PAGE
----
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Lauer On Pelosi Syria Visit: ‘Let’s Face It, A Lot Of People Think She Messed Up On This One’

By Faiz Shakir

"Lauer On Pelosi Syria Visit: ‘Let’s Face It, A Lot Of People Think She Messed Up On This One’"

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This morning, NBC’s Today Show ran a biased segment casting doubt on Pelosi’s Syria trip. Every single question asked by anchor Matt Lauer was framed around conservative talking points. In his first question, Lauer claimed Pelosi has gotten off to a rough start because of criticisms from a baseless Washington Post editorial, Vice President Cheney, and the conservative editorial pages of the Wall Street Journal:

LAUER: Vice President Cheney called Nancy Pelosi’s trip to Syria “bad behavior,” a Washington Post editorial on Thursday called it “counter-productive and foolish,” and an op-ed in the Wall Street Journal this morning goes a step further and suggests her trip may actually have been a felony, that it may have violated something called the Logan Act. Tim, is this the way the Democrats wanted to get off the mark in terms of foreign affairs?

With his second question, Lauer asserted that “a lot of people think [Pelosi] messed up on this one,” and then asked “what’s the impact for the Democrats overall?” Lauer never mentioned the fact that five Republicans — Reps. Frank Wolf, Robert Aderholt, Joseph Pitts, David Hobson, and Darrell Issa — visited Syria this week.

To wrap up the segment, Lauer suggested that Pelosi may be “seen as usurping presidential power in designing and implementing foreign policy,” disregarding Rep. David Hobson’s (R-OH) comments that the Pelosi-led delegation “reinforced the administration’s positions.”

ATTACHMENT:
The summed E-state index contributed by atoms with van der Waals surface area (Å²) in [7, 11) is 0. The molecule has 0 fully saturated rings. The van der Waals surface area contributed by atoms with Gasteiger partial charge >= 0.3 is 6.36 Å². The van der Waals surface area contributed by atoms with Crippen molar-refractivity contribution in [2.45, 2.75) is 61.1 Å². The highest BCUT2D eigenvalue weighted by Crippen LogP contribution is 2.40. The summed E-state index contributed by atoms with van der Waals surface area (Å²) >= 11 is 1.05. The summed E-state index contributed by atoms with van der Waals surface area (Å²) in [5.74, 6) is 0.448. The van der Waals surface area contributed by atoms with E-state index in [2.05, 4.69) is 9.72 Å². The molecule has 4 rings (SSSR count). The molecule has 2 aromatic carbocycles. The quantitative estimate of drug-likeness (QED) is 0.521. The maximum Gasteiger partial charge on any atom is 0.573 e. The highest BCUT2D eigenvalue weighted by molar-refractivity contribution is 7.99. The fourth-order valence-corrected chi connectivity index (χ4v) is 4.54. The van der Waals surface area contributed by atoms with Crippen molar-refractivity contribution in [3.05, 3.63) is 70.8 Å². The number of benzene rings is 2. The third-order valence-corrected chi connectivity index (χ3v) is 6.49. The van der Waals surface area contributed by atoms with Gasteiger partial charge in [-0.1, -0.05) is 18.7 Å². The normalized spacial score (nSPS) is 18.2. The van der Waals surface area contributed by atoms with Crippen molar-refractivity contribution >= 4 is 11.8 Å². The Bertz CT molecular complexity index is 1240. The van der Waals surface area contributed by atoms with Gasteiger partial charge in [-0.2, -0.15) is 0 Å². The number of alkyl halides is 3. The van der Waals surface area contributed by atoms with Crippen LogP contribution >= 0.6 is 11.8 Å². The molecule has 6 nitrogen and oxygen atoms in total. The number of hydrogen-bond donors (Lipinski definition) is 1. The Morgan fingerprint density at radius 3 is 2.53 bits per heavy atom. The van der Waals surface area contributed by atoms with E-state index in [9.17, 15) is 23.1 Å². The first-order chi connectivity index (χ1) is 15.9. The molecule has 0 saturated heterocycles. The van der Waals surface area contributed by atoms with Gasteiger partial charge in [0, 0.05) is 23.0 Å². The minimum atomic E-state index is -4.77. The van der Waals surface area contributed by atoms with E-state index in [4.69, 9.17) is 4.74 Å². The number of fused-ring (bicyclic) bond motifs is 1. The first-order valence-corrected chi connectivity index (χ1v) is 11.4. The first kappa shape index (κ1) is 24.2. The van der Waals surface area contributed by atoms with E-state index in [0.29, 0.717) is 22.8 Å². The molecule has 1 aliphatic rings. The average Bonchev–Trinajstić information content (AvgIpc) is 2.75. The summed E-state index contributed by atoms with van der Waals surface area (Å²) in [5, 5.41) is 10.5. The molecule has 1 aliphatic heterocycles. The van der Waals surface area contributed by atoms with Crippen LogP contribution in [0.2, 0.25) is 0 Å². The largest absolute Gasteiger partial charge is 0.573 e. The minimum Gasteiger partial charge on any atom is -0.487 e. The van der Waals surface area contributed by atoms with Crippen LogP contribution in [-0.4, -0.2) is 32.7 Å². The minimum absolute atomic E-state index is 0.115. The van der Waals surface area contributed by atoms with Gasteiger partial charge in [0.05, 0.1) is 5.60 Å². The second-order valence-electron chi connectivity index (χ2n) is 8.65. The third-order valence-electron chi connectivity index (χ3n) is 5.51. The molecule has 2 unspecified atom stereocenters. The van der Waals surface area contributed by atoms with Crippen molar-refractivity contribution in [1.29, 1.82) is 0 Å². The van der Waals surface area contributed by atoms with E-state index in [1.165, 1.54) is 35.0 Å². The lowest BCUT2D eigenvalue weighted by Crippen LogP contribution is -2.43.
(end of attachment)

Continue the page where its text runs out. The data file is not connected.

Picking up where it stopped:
Watch the segment:

[flv http://video.thinkprogress.org/2007/04/nbcsyria.320.240.flv]

What the right-wing and the feckless media haven’t reported is that the American public supports giving diplomacy with Syria a chance. A December World Public Opinion poll found that 75 percent of Americans — including 72 percent of Republicans and 81 percent of Democrats — support the Iraq Study Group’s recommendation for direct engagement with Iran and Syria. Polls for the Los Angeles Times/Bloomberg and the Washington Post found similarly high levels of support for engagement.

Transcript:

LAUER: Vice President Cheney called Nancy Pelosi’s trip to Syria “bad behavior,” a Washington Post editorial on Thursday called it “counter-productive and foolish,” and op-ed in the Wall Street Journal this morning goes a step further and suggests her trip may actually have been a felony, that it may have violated something called the Logan Act. Tim, is this the way the Democrats wanted to get off the mark in terms of foreign affairs?

RUSSERT: No, they clearly wanted to distinguish themselves from the president’s policies, but you have to be careful, as Congressman Hamilton suggested. One ranking Democrat, Matt, said “we have an alternative Democratic foreign policy.” That is going to be very difficult to articulate and put into place when you don’t control the White House. On the other hand, Speaker Pelosi issued a statement last night on behalf of the bi-partisan delegation she is leading. Her delegation includes Republican congressmen. She is saying she has done nothing wrong or inconsistent with American foreign policy.

LAUER: Well, that’s their side of the story. However, if you look back at the mid-term elections, clearly some voters in this country were unhappy with the administration’s foreign policy, specifically in Iraq; it’s one of the reasons we think Democrats took control of Congress. But if the Democrats and Speaker Pelosi appear to be acting irresponsibly or incompetently, and let’s face it, a lot of people think she messed up on this one, what’s the impact for Democrats overall?

RUSSERT: It’s considerable. The Democrats have always had a difficulty being competitive with the Republicans in the public voter’s mind on national security and foreign policy issues. And if the people perceive missteps, it’s going to create and underscore that perceptual problem of Democrats.

LAUER: And let’s go back to the point you touched on a second ago. If it’s seen — what is the bigger and longer-term issue here if a political party is seen as usurping presidential power in designing and implementing foreign policy?

RUSSERT: As we learned in 1994, Matt, when Republicans took control of Congress with the Republican revolution and the Contract With America, people voted for change. But the voters are also willing to turn that around on its head, if they believe people have gone too far. That’s why this debate is so important.

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